It will be appreciated to those skilled in the art having the benefit of this disclosure that this invention is believed to provide an improved illumination device and improved methods for avoiding an over-power or over-current condition in a power converter. Specifically, illumination devices and methods are provided herein for adjusting the drive currents supplied to the LED chains, so as not to exceed a maximum safe power level or a maximum safe current level attributed to one or more power converters included within the illumination device. Further modifications and alternative embodiments of various aspects of the invention will be apparent to those skilled in the art in view of this description. It is intended, therefore, that the following claims be interpreted to embrace all such modifications and changes and, accordingly, the specification and drawings are to be regarded in an illustrative rather than a restrictive sense.

Claims (21)

What is claimed is:
1. An illumination device, comprising:
a plurality of light emitting diode (LED) chains configured to produce illumination for the illumination device;
a driver circuit coupled for generating and supplying a respective drive current to each of the plurality of LED chains;
at least one power converter coupled for supplying power to the driver circuit, wherein the at least one power converter comprises a maximum safe current level or a maximum safe power level, which varies with temperature;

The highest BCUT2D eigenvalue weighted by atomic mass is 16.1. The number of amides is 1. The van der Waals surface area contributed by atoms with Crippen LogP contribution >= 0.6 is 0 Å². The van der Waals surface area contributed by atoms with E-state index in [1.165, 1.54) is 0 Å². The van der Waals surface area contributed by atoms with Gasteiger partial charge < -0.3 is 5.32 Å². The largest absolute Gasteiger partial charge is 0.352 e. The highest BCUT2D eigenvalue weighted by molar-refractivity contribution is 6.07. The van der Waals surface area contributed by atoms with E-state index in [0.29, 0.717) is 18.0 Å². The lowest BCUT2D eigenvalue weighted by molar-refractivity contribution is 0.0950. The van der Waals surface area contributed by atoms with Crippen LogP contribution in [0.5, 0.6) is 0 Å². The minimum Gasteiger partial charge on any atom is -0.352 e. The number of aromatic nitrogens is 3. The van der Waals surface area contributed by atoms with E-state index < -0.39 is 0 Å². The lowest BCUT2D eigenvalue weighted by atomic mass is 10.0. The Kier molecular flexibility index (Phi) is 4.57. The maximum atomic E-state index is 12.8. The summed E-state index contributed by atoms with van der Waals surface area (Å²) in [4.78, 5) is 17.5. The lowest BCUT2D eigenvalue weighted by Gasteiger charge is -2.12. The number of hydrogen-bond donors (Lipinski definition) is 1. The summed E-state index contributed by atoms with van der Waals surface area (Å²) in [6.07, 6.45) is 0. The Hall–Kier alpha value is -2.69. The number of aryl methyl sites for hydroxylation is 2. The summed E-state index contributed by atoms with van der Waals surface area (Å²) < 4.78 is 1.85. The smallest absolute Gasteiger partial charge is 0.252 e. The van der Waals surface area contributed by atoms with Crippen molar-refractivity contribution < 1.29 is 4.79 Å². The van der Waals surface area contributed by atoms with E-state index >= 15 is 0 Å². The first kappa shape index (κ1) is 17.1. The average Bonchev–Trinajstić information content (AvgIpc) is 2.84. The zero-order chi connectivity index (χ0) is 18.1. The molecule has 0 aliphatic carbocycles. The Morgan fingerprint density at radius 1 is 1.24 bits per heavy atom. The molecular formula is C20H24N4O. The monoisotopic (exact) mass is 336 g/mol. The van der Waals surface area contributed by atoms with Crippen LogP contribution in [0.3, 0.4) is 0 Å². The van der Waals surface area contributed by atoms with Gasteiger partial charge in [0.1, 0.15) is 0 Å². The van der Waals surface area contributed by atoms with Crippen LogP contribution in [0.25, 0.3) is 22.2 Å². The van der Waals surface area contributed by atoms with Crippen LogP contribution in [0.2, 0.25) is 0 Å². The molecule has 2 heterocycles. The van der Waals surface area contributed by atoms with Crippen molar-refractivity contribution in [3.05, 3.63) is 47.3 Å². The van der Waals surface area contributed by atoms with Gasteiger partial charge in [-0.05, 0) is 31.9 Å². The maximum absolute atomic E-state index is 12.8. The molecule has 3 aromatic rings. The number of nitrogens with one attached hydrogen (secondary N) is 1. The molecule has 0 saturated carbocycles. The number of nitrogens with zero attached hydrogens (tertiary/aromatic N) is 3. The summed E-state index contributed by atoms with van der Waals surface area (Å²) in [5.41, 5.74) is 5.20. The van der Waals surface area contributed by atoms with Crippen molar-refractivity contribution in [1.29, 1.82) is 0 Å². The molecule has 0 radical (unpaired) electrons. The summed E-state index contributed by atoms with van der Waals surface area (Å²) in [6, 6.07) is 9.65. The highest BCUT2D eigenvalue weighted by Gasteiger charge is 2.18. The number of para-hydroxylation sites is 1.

a temperature sensor coupled for measuring a present temperature associated with the at least one power converter; and
a control circuit coupled to the temperature sensor and the driver circuit, wherein the control circuit is configured for:
determining the maximum safe current level or the maximum safe power level of the at least one power converter at the present temperature; and
adjusting the respective drive currents supplied to the plurality of LED chains, so as not to exceed the maximum safe current level or the maximum safe power level at the present temperature;
an interface coupled for receiving a chromaticity setting, and wherein the control circuit is further configured for determining a maximum lumens value that can be safely produced by all LED chains at a predetermined safe temperature to achieve the chromaticity setting; and
wherein the interface is further coupled for receiving a brightness setting, and wherein the control circuit is further configured for determining a target lumens value that can be safely produced by all LED chains at the present temperature to achieve the chromaticity setting without exceeding the maximum safe current level or the maximum safe power level associated with the at least one power converter.
2. The illumination device as recited in claim 1, wherein the control circuit is configured to determine the maximum lumens value by:
determining, for each LED chain, a lumen proportion needed from each LED chain to achieve the chromaticity setting at the predetermined safe temperature;